Responding to the passing of the draconian Online Safety Act in the Sri Lankan Parliament today, Thyagi Ruwanpathirana, Regional Researcher for South Asia at Amnesty International said:
“The passing of the Online Safety Act is a major blow to human rights in Sri Lanka. The Act is the newest weapon in the government’s arsenal of tools that could be used to undermine freedom of expression and suppress dissent. Authorities must immediately withdraw it and ensure respect for the human rights of everyone in the country.
The Act is the newest weapon in the government’s arsenal of tools that could be used to undermine freedom of expression and suppress dissent.Thyagi Ruwanpathirana, Regional Researcher for South Asia at Amnesty International
“Many parts of the Act do not meet international human rights standards including overbroad provisions that would restrict the enjoyment of the rights to freedom of expression and privacy online, and vaguely worded, subjective offences such as ‘prohibited statements’ as determined and declared by a powerful ‘Online Safety Commission’. The rights to freedom of expression and privacy are guaranteed by the International Covenant on Civil and Political Rights (ICCPR) to which Sri Lanka is a State party.
“As people grapple with and voice their concerns amid hardships during Sri Lanka’s economic crisis and the impact of government’s austerity measures, this legislation will be ripe for misuse by authorities and will be used to further restrict civic space, and crackdown on critics and opposition. In a year of elections, with a long history of cracking down on protests, the Sri Lankan authorities must demonstrate the political will to uphold their international human rights obligations and commitments by guaranteeing and ensuring respect for human rights before, during and after elections.”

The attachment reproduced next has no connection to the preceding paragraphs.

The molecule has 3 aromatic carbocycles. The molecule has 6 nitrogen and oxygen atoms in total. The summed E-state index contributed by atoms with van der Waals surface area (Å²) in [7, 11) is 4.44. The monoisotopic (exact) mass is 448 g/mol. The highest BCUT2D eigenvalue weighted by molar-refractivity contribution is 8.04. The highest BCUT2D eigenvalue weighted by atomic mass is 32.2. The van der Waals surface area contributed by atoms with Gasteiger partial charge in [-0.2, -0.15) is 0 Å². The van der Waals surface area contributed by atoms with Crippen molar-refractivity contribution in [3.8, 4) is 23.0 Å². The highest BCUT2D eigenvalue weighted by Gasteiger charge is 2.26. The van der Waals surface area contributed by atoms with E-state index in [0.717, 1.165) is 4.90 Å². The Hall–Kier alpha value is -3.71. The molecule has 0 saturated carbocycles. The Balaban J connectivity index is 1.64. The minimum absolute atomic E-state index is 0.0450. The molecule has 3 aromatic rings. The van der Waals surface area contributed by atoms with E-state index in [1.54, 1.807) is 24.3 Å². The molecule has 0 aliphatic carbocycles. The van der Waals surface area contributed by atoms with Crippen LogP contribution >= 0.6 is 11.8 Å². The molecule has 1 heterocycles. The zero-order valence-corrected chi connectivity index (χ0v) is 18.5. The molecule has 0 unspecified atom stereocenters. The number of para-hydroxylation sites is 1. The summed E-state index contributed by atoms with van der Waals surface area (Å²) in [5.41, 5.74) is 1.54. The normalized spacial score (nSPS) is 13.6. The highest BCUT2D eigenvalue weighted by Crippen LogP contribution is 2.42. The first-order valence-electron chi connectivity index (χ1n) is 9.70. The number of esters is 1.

On 24 January, the Sri Lankan parliament voted to pass the Online Safety Act. The Online Safety Act provides broad powers to an ‘Online Safety Commission’ including deciding on what constitutes as “prohibited statements” and making recommendations to internet service providers to remove such content and disabling access for those deemed offenders. The Act also includes a prohibition on ‘communicating a false statement’ which poses a threat to national security, public health or public order or promotes feelings of ill-will and hostility between different classes of people or; voluntarily causes disturbance to any assembly lawfully engaged in the performance of religious worship or religious ceremonies.
The Bill has been criticised by many activists, civil society members, and the UN Office of the High Commissioner on Human Rights (OHCHR) who said the bill will have ‘a chilling effect on freedom of expression.’